Oman and the United Arab Emirates have said that Gulf Arab states want direct talks with Iran to help resolve the crisis provoked by Tehran's nuclear programme.
They also strongly backed European efforts for a negotiated settlement.
Yusuf bin Alawi bin Abdullah, the Omani foreign minister, said after talks on Monday with his visiting German counterpart, Frank-Walter Steinmeier, that Europe could count on the Gulf states' support to help end the standoff.
"We expressed our great respect for the German side for its constant efforts to achieve a peaceful resolution that is acceptable for all the parties concerned," he said.
"We strongly support these efforts and are committed to continuing close consultations with the German side on this question."
Hamad bin Mohammad al-Rashdi, the information minister, told reporters travelling with Steinmeier, who began a Gulf visit on Saturday, that Oman wanted to do what it could to avert a confrontation between Tehran and the West.
Asked whether a Gulf Arab delegation might visit Tehran soon, Rashdi said this was still being discussed.
The foreign minister of the United Arab Emirates noted after talks with Steinmeier in Abu Dhabi later on Monday that the six Gulf states had agreed in December to send a delegation to Tehran to "tell the Iranians about our fears".
"The Iranians have to be patient and recognise our fears," Sheikh Abdullah bin Zayed al-Nahayan said, adding that these included the potential environmental hazards to the Gulf of an Iranian nuclear reactor.
Sheikh Abdullah (R): Iran must be
patient and recognise our fears
He did not offer a new timetable for the initiative and none of the Gulf countries are calling the initiative mediation.
Steinmeier said that Sheikh Abdullah had also shared his fears about the spectre of an Iranian nuclear bomb and said the involvement of Iran's neighbours in the region was key at this juncture in the negotiations.
"I think we have an occasion to step up our common efforts to reach an agreement soon. That requires a reliable message from the Iranian leadership that they really want to return to the negotiating table," he said.
Iran's government reiterated on Monday that its uranium enrichment programme was not up for negotiation, again rejecting European efforts to secure a halt to the sensitive nuclear work.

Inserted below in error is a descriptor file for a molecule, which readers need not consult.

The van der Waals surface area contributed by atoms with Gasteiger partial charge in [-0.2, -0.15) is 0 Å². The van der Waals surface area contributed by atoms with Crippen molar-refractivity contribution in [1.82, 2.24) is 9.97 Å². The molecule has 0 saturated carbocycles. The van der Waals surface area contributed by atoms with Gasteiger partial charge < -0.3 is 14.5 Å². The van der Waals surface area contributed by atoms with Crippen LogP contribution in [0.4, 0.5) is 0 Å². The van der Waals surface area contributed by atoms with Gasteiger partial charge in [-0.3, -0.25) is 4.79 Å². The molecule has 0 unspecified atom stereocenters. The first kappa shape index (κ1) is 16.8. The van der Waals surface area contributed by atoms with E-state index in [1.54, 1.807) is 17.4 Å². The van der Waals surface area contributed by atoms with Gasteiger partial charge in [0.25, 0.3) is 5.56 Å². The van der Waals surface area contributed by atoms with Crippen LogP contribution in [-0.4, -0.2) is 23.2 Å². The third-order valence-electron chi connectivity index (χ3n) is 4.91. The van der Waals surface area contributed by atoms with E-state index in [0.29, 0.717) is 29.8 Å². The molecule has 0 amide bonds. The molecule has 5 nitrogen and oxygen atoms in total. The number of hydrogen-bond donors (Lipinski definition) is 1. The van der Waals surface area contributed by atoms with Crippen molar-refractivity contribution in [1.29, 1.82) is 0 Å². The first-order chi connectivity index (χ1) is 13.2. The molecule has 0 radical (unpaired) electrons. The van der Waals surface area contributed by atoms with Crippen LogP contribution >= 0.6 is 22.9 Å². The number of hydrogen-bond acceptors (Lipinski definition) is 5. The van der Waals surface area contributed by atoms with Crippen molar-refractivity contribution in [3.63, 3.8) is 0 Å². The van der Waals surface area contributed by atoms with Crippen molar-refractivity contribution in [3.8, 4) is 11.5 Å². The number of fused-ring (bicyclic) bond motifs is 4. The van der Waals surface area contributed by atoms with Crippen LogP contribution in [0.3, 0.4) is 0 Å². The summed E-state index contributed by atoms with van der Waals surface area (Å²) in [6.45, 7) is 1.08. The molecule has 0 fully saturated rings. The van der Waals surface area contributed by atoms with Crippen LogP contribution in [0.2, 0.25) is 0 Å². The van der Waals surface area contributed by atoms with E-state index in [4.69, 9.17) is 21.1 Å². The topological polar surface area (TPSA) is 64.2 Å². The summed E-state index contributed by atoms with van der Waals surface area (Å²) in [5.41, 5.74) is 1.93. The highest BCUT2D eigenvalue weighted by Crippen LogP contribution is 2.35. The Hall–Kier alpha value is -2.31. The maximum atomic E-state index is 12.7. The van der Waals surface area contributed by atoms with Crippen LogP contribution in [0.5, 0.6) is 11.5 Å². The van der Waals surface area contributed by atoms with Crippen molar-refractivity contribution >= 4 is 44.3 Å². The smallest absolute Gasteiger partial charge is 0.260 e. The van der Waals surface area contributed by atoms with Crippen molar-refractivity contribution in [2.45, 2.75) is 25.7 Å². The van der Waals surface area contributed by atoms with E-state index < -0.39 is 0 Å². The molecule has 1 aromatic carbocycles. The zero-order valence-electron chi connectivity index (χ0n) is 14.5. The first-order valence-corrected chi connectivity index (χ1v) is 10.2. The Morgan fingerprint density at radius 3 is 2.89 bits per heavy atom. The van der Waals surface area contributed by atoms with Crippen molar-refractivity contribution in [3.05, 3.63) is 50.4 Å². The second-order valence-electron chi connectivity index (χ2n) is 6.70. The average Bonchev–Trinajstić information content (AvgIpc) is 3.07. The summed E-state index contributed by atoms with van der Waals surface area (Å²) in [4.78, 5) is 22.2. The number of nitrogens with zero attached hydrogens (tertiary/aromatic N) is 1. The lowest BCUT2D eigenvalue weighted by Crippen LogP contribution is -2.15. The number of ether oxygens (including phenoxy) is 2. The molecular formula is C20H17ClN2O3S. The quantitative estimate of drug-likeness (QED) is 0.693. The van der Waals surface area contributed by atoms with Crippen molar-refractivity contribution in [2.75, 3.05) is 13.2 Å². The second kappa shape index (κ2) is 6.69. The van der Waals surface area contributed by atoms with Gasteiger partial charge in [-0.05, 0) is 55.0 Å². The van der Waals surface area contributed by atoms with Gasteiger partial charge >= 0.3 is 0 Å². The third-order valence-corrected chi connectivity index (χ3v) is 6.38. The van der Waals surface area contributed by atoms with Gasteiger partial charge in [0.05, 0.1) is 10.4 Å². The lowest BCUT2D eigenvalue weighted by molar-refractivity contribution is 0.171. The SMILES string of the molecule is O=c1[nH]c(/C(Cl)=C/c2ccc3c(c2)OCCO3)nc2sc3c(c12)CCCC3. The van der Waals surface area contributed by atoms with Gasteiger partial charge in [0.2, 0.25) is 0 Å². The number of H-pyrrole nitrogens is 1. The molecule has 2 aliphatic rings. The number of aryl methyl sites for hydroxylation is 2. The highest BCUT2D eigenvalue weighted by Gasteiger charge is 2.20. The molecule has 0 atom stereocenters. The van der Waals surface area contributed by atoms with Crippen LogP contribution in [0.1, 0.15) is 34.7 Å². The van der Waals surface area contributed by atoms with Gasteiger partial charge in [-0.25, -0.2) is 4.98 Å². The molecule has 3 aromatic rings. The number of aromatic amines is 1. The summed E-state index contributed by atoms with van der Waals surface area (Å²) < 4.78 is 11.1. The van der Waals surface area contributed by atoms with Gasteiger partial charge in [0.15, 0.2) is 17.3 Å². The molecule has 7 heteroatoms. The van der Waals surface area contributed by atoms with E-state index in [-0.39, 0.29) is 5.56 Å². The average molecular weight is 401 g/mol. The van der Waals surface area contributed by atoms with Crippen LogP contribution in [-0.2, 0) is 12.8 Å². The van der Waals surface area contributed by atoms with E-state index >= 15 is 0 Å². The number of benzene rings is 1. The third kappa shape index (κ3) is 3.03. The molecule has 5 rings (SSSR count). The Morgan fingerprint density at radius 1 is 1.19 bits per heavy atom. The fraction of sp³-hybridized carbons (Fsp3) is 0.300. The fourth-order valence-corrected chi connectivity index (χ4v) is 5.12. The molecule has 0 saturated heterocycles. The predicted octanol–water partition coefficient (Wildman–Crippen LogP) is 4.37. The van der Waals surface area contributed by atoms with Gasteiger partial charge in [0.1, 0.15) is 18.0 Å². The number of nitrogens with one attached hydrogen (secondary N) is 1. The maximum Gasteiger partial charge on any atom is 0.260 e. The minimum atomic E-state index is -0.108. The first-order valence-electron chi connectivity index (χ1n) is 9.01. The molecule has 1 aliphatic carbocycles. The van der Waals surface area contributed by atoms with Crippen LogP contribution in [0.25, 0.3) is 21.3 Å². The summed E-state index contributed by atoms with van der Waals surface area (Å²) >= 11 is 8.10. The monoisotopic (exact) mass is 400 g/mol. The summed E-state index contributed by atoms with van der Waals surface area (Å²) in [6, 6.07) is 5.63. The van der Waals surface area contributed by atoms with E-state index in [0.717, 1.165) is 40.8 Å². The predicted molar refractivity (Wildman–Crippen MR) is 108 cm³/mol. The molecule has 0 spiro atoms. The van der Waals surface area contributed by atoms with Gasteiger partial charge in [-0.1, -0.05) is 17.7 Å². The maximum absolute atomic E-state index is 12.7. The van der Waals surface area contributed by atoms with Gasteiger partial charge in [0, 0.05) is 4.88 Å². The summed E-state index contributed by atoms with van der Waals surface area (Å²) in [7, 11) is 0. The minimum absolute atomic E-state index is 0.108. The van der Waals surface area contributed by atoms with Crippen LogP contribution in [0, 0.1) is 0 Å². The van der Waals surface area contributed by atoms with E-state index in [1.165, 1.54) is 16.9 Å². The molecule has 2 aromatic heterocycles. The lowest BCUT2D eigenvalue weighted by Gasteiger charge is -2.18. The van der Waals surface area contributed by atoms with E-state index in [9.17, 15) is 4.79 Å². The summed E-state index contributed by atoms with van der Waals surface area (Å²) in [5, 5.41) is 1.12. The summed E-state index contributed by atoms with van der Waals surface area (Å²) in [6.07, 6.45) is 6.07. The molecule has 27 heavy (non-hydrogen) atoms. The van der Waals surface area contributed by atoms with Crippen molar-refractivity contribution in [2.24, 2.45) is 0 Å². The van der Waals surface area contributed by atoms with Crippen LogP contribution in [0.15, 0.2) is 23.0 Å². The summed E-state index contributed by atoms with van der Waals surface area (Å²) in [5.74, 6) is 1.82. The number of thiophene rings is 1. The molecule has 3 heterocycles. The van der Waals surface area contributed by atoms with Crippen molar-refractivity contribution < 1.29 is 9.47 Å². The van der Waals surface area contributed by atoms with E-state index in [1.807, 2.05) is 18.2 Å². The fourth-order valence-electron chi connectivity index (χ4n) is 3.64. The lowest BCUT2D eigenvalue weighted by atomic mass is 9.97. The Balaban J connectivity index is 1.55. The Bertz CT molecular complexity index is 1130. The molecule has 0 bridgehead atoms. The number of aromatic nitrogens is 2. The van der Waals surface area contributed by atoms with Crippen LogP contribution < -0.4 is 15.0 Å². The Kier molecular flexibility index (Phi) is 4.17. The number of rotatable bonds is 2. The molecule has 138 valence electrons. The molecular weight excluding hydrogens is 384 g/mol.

Tehran says it only wants to make civilian reactor fuel, a right enshrined by the nuclear Non-proliferation Treaty and overseen by the International Atomic Energy Agency.
Meanwhile, US diplomats are pushing Arab Gulf countries to boost intelligence ties with Washington and expand defences against ballistic missiles and chemical weapons, in what analysts call an effort to prepare for retaliation in case of a US-led attack on Iran.
A slew of high-level US officials have been travelling through the region to persuade the countries to take those steps.
"We are jointly working on significant enhancements to a number of defensive capabilities in the region"
John Hillen, US assistant secretary, political-military affairs
But US military officials and analysts in the region say the US State Department's efforts have not, so far, brought about a bolstered security presence focused on Iran.
"The tension with Iran is still diplomatic, not military," said Commander Jeff Breslau of the US Navy's Bahrain-based 5th Fleet.
And, even as the effort gets under way, some are urging Gulf governments to avoid openly provoking Tehran, a key trading partner that sits just across the Gulf.
US State Department officials touring the region in recent weeks include John Hillen, the assistant secretary for political-military affairs, and Robert Joseph, undersecretary for arms control and international security.
Both focused on rallying Gulf Arab support for US efforts to halt Iran's nuclear programme, while urging closer military and intelligence ties with Washington.
"We are jointly working on significant enhancements to a number of defensive capabilities in the region," Hillen said.
Hillen said the talks included discussions on sophisticated new defences against Iranian ballistic missiles, the monitoring of suspicious transactions and the interdiction of shipments of nuclear technology headed to Iran.
But he provided few details.
In April, Joseph visited Bahrain, the United Arab Emirates, Oman, Kuwait, Saudi Arabia and Qatar, urging them to upgrade defences against chemical and biological weapons.
Joseph also requested help monitoring financial restrictions with Iran and closing what he described as Iranian "front companies" seeking nuclear technology.
Hillen said the co-operation goes beyond the existing Patriot missile defence batteries in Qatar, Kuwait and Saudi Arabia and the US Navy's Gulf patrols that seek to track rogue nuclear shipments.
The range of Iran's Shahab-3 ballistic missile reaches Gulf countries and beyond, including Turkey and Israel.